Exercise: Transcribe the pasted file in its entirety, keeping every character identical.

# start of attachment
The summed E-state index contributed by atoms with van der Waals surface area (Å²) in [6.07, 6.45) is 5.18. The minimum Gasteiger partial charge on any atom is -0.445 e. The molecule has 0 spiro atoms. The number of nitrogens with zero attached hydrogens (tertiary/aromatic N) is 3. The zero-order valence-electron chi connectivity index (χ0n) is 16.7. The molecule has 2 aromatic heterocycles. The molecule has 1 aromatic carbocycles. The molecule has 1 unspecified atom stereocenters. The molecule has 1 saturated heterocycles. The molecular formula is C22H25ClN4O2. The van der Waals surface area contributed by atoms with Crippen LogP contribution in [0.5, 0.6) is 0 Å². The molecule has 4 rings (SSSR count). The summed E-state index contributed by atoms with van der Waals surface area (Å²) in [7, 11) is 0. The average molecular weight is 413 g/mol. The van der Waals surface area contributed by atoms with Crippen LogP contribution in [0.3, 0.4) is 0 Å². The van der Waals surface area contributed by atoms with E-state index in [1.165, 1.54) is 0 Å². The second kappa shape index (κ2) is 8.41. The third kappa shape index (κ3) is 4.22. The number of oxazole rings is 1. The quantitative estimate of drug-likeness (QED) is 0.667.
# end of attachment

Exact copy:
The summed E-state index contributed by atoms with van der Waals surface area (Å²) in [6.07, 6.45) is 5.18. The minimum Gasteiger partial charge on any atom is -0.445 e. The molecule has 0 spiro atoms. The number of nitrogens with zero attached hydrogens (tertiary/aromatic N) is 3. The zero-order valence-electron chi connectivity index (χ0n) is 16.7. The molecule has 2 aromatic heterocycles. The molecule has 1 aromatic carbocycles. The molecule has 1 unspecified atom stereocenters. The molecule has 1 saturated heterocycles. The molecular formula is C22H25ClN4O2. The van der Waals surface area contributed by atoms with Crippen LogP contribution in [0.5, 0.6) is 0 Å². The molecule has 4 rings (SSSR count). The summed E-state index contributed by atoms with van der Waals surface area (Å²) in [7, 11) is 0. The average molecular weight is 413 g/mol. The van der Waals surface area contributed by atoms with Crippen LogP contribution in [0.3, 0.4) is 0 Å². The van der Waals surface area contributed by atoms with E-state index in [1.165, 1.54) is 0 Å². The second kappa shape index (κ2) is 8.41. The third kappa shape index (κ3) is 4.22. The number of oxazole rings is 1. The quantitative estimate of drug-likeness (QED) is 0.667.